The U.S. Senate Commerce Committee held an executive session that included consideration and passage of several bills supported by the American Sportfishing Association (ASA). This included committee passage of S. 1995, the Sport Fish Restoration, Recreational Boating Safety, and Wildlife Restoration Act of 2021, authored by Commerce Committee Chair Maria Cantwell (D-Wash.) and Ranking Member Roger Wicker (R-Miss.).

“We’re pleased to see the Senate Commerce Committee’s strong support for reauthorizing the Sport Fish Restoration and Boating Trust Fund,” said Mike Leonard, vice president of Government Affairs for ASA. “The trust fund is the backbone of state-based aquatic resource conservation, benefitting all 50 states, the nation’s 55 million anglers and the $129 billion recreational fishing economy.”

The committee rejected an amendment from Sen. Mike Lee (R-Utah) that would have hampered states’ ability to use Wildlife and Sport Fish Restoration funds to acquire real property for conservation or public access purposes. Prior to the hearing, ASA encouraged committee members to reject the amendment, given the tremendously popular track record of this tool being used to conserve fish habitat and create fishing and boating access.

In addition, the committee approved S. 2016, the Surface Transportation Investment Act, also sponsored by Sens. Cantwell and Wicker, which authorizes transportation infrastructure programs under the committee’s jurisdiction.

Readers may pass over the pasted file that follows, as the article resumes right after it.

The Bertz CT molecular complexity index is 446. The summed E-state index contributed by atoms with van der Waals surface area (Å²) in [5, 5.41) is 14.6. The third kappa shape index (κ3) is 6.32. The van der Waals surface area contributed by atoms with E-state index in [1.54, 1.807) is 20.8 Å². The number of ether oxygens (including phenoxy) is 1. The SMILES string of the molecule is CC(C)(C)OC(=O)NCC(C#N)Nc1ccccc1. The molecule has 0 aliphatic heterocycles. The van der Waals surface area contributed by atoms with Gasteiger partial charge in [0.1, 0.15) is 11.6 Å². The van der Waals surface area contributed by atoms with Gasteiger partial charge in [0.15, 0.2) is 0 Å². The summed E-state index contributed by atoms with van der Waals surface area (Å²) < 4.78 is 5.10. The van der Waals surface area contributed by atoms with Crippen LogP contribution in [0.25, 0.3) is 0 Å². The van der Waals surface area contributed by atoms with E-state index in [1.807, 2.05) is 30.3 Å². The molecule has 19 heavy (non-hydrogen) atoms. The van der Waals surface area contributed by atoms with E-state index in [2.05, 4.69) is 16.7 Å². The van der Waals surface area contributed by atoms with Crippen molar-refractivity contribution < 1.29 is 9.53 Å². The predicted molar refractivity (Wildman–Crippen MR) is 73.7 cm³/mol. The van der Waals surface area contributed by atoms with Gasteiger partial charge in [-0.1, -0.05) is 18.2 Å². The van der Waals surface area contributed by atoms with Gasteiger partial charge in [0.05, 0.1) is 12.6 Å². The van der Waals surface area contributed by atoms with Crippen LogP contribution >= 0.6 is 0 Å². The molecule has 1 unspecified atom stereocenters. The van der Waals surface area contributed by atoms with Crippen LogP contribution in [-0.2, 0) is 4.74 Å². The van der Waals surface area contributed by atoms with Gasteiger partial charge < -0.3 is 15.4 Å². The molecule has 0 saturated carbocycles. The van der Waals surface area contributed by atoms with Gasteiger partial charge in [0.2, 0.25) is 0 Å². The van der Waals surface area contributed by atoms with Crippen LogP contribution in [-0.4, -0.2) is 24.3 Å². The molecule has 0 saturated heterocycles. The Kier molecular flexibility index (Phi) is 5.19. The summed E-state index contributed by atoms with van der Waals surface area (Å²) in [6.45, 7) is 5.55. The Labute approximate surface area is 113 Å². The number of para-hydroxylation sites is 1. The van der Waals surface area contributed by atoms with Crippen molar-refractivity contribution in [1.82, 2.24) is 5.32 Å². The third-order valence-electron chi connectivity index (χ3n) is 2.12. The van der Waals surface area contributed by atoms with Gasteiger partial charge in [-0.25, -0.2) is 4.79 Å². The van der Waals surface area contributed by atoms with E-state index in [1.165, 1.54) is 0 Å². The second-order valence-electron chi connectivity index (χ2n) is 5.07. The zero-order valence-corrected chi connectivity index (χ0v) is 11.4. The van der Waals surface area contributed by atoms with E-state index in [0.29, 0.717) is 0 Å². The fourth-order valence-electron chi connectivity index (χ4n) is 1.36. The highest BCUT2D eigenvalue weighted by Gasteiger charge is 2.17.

This bill includes a landmark “National Culvert Removal, Replacement and Restoration Grant Program,” which will address challenges with hundreds of culverts, particularly those in the Pacific northwest that threaten salmon and steelhead runs. The bill authorizes $800 million for each of next five fiscal years to advance both economic and environmental goals by removing man-made barriers to help recreate natural stream conditions.

Other bills approved today, which ASA supports, include:

  • S. 66, the South Florida Clean Coastal Waters Act, sponsored by Sens. Marco Rubio (R-Fla.) and Rick Scott (R-Fla.), which would require an assessment on the causes and consequences of harmful algal blooms in Lake Okeechobee and around Florida’s southern coastlines, identify needed resources and develop a plan of action to address these challenges.
  • S. 1894, the Regional Ocean Partnership Act, sponsored by Sen. Wicker, which would designate voluntarily regional ocean partnerships comprised of state, local and federal governments and stakeholders to address ocean and coastal issues of common concern for the region.

“The Senate Commerce Committee’s advancement of these bills is an important step in the legislative process,” said Leonard. “We call on Congress to recognize and prioritize the economic, social and conservation benefits of healthy and accessible aquatic resources, particularly as it continues to work toward a final infrastructure package.”